For example, if the clever Narcotics Anonymous slogan, “One is too many and a thousand is never enough,” punches you square in the heart chakra, there is likely no coming back.
You ain’t turning that pickle back into a cucumber!
But just what does this mean?
Rather than dive into each one, let’s just put on our detective hat and ask some obvious questions.
The Interrogation Room
If I approached you and begged you to tell me why I can’t just have one banana you’d likely be a bit puzzled.
Moreover, if I was boasting about going two months without a banana you would probably be equally confused. Why? Because there is nothing intrinsically addicting in bananas.
Yet, when someone bemoans the inability to just have one cigarette we are all quick to comment, “well, of course, it’s addicting.”
Alcohol is no different, it’s a seriously addicting chemical.
Does this mean everyone who smokes or drinks gets addicted? No. It does mean that people with a latent genetic or social predisposition to addiction will likely find themselves addicted to alcohol or cigarettes if they try it.
Whereas a banana is less likely to trigger that system. You peeling me?
The First Assumption: It assumes alcohol is simply like everything else, such as a banana, and thus you’re flawed in someway for your inability to have just one
The Second Assumption: It assumes you’d be satisfied with one
The “I’m Flawed” Assumption
The first assumption holds little weight.
If you’re already predisposed to addiction and you drink and get addicted, you are doing precisely as your neurological system intended by design.
You may not like that design and you can fight it, but you’re not fundamentally flawed in any way.
If you purchased concentrated apple juice from the store and dropped it into a pitcher of water, would you be upset that you didn’t get orange juice? Would you say that the product was flawed in some way? Of course not!
I’m not saying you’re a freeze-dried alcohol, but the evidence suggests something eerily similar.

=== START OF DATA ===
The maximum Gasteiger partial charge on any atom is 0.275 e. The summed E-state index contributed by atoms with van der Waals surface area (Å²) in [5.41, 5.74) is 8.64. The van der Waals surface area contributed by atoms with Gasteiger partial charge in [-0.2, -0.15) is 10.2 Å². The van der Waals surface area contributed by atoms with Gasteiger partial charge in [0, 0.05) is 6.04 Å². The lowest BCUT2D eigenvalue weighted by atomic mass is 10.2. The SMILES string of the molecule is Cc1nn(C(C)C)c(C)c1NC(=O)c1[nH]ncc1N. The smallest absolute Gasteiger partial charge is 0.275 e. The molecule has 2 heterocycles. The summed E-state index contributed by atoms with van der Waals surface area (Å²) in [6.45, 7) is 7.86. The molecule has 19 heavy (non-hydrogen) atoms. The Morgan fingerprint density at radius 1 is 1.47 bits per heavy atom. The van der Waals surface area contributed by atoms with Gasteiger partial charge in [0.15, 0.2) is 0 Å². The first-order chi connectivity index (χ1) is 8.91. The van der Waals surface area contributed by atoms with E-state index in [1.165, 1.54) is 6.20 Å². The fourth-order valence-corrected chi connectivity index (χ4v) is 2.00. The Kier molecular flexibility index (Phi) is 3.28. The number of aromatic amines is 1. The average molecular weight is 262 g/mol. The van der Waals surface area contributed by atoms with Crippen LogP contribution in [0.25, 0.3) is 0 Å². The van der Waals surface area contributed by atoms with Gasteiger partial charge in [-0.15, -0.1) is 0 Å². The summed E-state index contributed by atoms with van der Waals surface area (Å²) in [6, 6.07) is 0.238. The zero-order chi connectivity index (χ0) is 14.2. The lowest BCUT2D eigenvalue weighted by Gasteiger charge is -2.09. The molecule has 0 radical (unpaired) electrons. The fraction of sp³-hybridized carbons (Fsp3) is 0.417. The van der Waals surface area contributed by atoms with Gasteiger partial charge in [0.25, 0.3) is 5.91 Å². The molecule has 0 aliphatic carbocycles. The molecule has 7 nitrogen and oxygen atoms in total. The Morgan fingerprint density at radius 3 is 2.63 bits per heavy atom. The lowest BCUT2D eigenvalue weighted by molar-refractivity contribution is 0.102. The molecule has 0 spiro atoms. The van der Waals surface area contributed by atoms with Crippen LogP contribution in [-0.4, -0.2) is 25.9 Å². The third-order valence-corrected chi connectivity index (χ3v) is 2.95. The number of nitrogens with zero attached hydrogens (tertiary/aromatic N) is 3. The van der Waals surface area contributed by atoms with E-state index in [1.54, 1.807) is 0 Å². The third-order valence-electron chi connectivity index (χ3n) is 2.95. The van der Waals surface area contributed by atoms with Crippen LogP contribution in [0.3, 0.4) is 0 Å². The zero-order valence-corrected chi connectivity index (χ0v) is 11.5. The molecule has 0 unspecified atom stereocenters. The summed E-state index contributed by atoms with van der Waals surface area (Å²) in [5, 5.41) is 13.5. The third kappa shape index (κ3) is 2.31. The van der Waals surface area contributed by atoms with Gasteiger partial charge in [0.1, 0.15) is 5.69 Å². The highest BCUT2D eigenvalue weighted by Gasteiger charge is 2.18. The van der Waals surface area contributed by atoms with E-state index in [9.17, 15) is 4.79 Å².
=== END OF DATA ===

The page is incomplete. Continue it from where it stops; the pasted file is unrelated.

This assumption is countered by practicing the virtue of acceptance.
You’re not flawed in any way, you are operating precisely how you are designed. In fact, a problem cannot be solved on the same level it was created.
Therefore, people who are alcohol dependent have to evolve to the next level in order to better cope with emotional and interpersonal difficulties.
In this manner, rather than be flawed one could say the addiction is an advantage because the addicts neurobiology is forcing them to evolve.
This leads to the second assumption and likely the most outrageous.
The “I’d Be Satisfied With One” Assumption
This is a legitimate question: what are you going to do with one drink?
Seriously, think about it.
People that overdrink do so because it helps them reach a specific goal.
The goal may be better emotional regulation, social connection, creativity enhancement, the elimination of certain inhibitions, fill in the blank.
The truth of the matter is one drink won’t pull off the trick.
It would be like a partial tumor removal or putting half a cast on a broken arm.
It won’t get the job done!
Someone who struggles with alcohol is approaching the one drink far differently than someone who doesn’t.
Let me clarify.
My Friend and I Hit Up The Club!
Being a drinker of the more alcoholic variety, I found the solution to some problem in the bottle.
Like an allergy, it produced a damaging response in me.
Nonetheless, my brain found it profitable because it determined the problem that it solved as more damaging – as if there were no other ways to solve it.
I recall going with a friend of mine to a dance club to get some drinks and meet some girls.
After a few drinks, my friend mentioned that he had enough, that he thought he was ‘losing control’ and didn’t want to spoil the night.
Meanwhile, I already had more than he did before I even left the house!
Oddly enough, the more I drank the more in control I felt. Being an anxious individual who struggled with social connection, this sense of control had damn survival value.
Naturally, my brain wanted more.
So, the more I drank the more in control I felt that in turn produced a stronger craving for more of the drink.
My friend, however, was the complete opposite!
To him the drink was just a drink but to me it was an antidote to a huge living problem that I didn’t have the tools for.
I needed to find new tools for living, not the tools to handle just one drink.
In sum, I never wanted one, ever. I wanted the tools for living emotionally, socially, and spiritually.
I’d never be satisfied no matter the amount of drinks without being armed with these tools.
Stop asking the wrong questions: why can’t I just have one drink?
Start asking the right questions: how can I live emotionally, socially, and spiritually without alcohol?